Sunday, October 13, 2013

The Missional Church and Preaching

What role does preaching play in the missional church? Those from a traditional perspective argue that preaching is central and in some cases the ultimate means through which discipleship occurs. On the other extreme are those who claim that preaching is passé—even unnecessary—and should be replaced by circular conversations.

It is easy for the two ends of the spectrum to take pot shots at one another, while most fall somewhere between. I grew up in a traditional church where the pulpit was the highlight of the church life. Hearing the Word of God preached was viewed as the hallmark of Christian faithfulness. I entered into vocational ministry in order to become a preacher like the great W. A. Criswall or Joel Gregory. In my 43 years, I've probably heard somewhere between 3000-4000 sermons.

I've also participated in the denegrating of preaching, questioning the value of the sermon by asking common questions like
  1. Why do we need to hear a sermon on a weekly basis when there is no way that we can implement or apply what we hear in one week's time?
  2. What more can be learned from another sermon when we have heard so many?
  3. Why do we need to hear a sermon when we are being discipled in our small group or missional community?
But these questions assume that the point of the sermon is:
  • Application,
  • Education, or
  • Spiritual Formation.
In many traditions, these three have been the goal of preaching. I would propose that the point of the sermon in the missional church is not any of these. While sermons might include application, education and/or aspects of spiritual formation, I would like to suggest that missional preaching plays a slightly different role. This role could be summed with the phrase "shaping the imagination."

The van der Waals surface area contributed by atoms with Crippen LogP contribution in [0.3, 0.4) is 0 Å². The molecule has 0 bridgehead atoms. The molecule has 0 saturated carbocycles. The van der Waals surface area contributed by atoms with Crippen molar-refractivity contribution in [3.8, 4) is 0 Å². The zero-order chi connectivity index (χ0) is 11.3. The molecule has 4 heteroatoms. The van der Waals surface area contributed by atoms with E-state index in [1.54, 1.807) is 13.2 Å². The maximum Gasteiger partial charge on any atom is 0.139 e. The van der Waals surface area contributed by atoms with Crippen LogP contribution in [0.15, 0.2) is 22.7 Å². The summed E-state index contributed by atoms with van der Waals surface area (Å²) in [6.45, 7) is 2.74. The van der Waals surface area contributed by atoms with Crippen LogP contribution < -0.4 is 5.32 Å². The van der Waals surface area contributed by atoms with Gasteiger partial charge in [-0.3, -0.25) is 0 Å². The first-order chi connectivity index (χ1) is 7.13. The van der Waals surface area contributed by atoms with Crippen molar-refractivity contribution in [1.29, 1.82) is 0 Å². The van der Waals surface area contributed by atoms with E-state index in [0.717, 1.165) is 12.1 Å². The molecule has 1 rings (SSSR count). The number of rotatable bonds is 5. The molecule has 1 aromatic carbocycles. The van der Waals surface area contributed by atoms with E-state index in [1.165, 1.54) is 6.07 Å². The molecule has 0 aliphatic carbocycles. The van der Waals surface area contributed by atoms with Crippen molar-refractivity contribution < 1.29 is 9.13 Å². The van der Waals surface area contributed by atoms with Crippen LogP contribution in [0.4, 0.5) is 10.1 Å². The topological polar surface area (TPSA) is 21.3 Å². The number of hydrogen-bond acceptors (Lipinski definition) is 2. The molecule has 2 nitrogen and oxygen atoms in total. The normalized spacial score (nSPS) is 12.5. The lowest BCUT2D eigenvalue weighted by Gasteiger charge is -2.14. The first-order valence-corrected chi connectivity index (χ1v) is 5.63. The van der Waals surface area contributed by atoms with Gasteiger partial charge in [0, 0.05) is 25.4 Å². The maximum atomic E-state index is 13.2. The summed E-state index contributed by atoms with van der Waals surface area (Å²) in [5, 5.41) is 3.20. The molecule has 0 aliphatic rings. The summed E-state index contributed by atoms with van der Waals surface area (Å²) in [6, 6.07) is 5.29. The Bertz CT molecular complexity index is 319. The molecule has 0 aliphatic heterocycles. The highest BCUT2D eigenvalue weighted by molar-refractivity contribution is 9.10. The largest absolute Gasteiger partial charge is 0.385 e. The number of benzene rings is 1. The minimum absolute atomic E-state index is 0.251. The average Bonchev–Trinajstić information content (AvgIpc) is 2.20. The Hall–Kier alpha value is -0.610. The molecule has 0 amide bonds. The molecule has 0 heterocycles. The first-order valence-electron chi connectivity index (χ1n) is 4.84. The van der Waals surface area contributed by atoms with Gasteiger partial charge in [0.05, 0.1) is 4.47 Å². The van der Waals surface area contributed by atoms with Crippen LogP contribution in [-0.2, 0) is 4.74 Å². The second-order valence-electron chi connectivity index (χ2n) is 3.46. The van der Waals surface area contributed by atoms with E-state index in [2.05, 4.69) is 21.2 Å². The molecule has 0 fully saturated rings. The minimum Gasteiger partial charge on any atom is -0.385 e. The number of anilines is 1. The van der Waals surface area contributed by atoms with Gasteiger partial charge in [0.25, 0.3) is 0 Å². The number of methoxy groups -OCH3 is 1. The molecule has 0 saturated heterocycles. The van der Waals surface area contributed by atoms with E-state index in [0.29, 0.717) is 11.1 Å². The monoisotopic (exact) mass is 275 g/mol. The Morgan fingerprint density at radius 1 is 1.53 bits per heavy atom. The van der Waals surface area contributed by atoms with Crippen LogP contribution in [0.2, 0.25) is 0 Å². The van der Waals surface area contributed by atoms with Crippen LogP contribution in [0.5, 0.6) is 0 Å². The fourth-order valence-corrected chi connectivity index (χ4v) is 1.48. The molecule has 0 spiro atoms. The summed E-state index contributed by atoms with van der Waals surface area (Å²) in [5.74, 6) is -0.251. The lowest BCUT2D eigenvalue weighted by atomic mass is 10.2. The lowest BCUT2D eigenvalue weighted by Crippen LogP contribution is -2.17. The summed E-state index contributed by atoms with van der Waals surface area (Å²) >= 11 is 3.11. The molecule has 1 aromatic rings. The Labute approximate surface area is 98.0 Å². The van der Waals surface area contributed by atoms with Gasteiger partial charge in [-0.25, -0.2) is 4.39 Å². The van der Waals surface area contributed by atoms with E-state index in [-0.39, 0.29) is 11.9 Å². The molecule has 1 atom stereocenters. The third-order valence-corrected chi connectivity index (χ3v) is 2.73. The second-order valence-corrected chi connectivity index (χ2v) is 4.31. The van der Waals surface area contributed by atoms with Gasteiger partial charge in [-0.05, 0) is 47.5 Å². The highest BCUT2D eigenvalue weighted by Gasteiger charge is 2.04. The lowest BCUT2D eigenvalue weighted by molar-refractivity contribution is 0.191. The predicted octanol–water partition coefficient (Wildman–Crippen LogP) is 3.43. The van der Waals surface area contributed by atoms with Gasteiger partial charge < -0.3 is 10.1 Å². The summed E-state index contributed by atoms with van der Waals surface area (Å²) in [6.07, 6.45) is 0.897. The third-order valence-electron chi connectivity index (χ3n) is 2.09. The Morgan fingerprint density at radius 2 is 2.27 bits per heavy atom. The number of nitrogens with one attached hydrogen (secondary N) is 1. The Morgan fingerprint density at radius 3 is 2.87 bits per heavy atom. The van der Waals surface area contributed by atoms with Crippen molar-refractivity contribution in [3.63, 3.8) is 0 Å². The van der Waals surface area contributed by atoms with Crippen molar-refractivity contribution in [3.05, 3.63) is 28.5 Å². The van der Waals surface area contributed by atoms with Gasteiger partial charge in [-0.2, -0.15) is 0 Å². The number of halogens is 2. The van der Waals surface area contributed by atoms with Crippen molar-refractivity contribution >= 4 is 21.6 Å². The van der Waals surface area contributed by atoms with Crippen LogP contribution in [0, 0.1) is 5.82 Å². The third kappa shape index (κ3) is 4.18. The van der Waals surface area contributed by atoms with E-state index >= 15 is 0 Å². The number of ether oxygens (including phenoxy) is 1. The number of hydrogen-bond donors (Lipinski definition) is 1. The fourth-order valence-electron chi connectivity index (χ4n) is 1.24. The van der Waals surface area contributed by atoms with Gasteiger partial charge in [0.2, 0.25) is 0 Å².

We need to hear weekly sermons because we need to have our imaginations shaped by the story of Jesus' life, death and resurrection. We need to hear this one revolutionary sorry over and over because this one story changes everything. And we need this drilled into us. 

Preaching is not the only way to shape our imagination, but it is one that is crucial. This imagination lays the foundation and clears a path for mission. Instead of being the center of the church life, missional preaching creates a space for the people of God to re-remember the truth that we often overlook when we are out participating in our missional calling. Missional preaching that proclaims the old story that Jesus came, Jesus lived, Jesus died and Jesus rose takes the people of God back to the basics of what it means to be the people of God. 

I've realized—after much reflection—that all the sermons that I've heard have shaped me at an unconscious level. They shape how I see the world, God and what God wants to do in the world. I don't remember the content of many of them. I am far from applying them to my life. And my level of discipleship is no where near where it needs to be. But I'm glad those sermons are raddling around within me because they ground me in the story of God. In the missional church, the sermon is not primarily about application, education, or formation. That happens in other contexts. The sermon can do what it's best suited to do: shape how we see the world. 

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